TG66 move 9 Joseki
As Kageyama claims in his excellent book on fundamentals one of the basic rules of go is to get ahead and to bend first. In order to do this a weakness of the marked point is considered tolerable in the joseki.
Now, I remember I played this against a 3 dan. It was one of my early games. So, I played 4 as in the joseki book and only then started to read.
Play at 1 and Black barely wins the semeai. (You can read out that the two-stone edge-squeeze tactic here makes no actual difference.)
So, the crude cut does not work and Black is safe for the moment. But what happens if a white stone appears somewhere there? I remember sweating throughout the whole game. Not a pleasant experience.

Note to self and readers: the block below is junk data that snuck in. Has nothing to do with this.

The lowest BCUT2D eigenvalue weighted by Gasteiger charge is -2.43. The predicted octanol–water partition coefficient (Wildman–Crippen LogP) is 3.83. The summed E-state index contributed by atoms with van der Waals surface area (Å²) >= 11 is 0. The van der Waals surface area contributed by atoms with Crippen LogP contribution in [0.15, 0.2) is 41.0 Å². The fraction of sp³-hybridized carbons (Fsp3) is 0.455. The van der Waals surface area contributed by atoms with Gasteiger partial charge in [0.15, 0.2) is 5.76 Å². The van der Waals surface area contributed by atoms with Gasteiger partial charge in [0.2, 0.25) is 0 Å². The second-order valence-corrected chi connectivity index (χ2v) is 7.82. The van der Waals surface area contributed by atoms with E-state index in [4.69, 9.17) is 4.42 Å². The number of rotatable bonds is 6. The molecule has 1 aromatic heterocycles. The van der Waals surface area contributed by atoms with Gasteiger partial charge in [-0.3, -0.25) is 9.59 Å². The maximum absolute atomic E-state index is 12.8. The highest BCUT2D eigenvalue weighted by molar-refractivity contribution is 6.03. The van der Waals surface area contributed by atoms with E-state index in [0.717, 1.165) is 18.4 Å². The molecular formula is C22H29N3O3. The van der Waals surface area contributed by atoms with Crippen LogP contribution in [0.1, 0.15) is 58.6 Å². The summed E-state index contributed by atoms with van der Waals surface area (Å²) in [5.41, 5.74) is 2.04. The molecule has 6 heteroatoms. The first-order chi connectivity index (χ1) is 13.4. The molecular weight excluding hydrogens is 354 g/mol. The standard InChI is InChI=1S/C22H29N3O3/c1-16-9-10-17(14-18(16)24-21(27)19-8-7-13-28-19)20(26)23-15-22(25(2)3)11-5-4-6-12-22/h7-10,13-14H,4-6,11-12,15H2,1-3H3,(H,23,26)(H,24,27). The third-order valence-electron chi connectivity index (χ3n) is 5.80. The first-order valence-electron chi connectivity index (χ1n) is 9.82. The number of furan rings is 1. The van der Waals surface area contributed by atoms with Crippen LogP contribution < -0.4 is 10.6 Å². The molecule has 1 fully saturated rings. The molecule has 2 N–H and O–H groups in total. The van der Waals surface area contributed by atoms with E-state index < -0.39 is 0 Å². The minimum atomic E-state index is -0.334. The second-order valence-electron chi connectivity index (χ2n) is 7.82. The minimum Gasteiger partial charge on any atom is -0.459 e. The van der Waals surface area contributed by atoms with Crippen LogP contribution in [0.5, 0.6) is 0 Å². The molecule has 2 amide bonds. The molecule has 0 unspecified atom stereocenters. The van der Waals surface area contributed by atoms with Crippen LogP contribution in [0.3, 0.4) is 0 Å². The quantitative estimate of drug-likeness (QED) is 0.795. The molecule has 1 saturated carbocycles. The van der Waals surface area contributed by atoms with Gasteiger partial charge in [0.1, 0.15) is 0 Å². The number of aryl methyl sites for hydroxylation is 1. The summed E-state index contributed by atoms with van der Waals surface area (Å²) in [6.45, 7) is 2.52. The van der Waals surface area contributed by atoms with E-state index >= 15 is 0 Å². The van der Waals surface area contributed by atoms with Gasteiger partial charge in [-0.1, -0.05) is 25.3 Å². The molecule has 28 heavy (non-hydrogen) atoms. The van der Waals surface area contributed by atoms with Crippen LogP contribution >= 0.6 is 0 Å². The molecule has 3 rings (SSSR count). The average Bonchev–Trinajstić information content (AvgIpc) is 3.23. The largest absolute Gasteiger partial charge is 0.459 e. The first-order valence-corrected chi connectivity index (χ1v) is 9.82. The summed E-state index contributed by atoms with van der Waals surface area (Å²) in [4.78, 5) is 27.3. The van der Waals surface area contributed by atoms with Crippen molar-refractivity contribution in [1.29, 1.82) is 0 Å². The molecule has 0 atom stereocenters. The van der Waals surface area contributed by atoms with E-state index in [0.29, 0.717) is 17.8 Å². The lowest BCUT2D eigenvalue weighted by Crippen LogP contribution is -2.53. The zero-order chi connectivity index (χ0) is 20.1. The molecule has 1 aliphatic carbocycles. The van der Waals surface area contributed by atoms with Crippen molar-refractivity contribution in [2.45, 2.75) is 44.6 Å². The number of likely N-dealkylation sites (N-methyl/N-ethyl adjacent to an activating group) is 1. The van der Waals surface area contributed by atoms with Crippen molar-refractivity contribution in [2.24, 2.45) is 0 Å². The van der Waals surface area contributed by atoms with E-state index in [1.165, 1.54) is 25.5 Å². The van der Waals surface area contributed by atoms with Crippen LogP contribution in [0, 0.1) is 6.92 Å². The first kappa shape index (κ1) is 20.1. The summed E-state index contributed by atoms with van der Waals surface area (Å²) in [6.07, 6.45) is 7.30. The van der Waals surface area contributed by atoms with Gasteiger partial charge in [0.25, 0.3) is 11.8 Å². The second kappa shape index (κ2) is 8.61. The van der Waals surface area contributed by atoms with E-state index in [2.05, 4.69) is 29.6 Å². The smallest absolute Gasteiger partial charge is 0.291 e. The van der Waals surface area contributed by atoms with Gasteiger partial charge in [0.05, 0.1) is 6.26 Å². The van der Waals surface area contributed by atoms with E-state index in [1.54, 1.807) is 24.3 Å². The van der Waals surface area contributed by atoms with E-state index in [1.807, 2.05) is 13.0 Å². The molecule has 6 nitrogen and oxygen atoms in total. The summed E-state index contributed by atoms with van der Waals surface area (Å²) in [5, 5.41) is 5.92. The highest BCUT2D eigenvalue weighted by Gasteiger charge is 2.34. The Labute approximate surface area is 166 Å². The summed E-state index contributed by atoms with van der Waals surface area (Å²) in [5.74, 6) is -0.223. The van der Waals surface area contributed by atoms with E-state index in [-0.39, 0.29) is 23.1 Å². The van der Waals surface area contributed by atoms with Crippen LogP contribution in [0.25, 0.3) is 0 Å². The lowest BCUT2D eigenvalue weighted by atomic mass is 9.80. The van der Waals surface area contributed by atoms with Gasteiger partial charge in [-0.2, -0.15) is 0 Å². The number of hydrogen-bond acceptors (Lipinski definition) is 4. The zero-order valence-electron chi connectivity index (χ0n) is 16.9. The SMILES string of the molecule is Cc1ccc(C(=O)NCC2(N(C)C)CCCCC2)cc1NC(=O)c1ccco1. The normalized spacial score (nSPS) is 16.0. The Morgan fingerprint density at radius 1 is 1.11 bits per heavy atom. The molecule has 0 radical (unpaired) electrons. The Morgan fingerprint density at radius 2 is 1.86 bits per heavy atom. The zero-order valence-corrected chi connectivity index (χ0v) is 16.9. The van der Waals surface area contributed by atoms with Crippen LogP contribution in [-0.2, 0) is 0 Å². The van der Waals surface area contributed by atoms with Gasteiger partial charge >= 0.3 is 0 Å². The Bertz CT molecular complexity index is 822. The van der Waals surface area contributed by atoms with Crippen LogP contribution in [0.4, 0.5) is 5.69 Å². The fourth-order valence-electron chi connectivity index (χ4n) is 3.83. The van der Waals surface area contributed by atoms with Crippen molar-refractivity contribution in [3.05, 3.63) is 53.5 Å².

AvatarDJFlux For what I understand, the cut is not supposed to work, it is only played for aji in order to make some kikashi possible.
White 7 in the second diagram is a mistake not worthy of a 3 dan (5 there should have been sacrificed...), and the above diagram is a very bad result for White.
HolIgor: Oh, it was not played. I just gave the variations that I had to read out in the game and sweat about possible change of the status when new stones appeared on the board.
Let's see the josekis Ishida proposes:
Ishida says: the marked white moves are strong, the nidanbane of the marked black move is unyielding. If White has an extension along the top she has a magnificent moyo...
Provided White plays an extension at the top Black has to make the desired turn as soon as possible.
Now, is a very cunning move.
DJ Yeah, indeed! a becomes a juicy move for later... Can anybody see the sequence there?
may be cunning, but is it sufficiently cunning to make surrendering sente worth it? Can't W simply sacrifice the marked stones as necessary?
Alex Weldon: Well, it's honte, as well as aiming at a, so it's double-purpose.
See also press.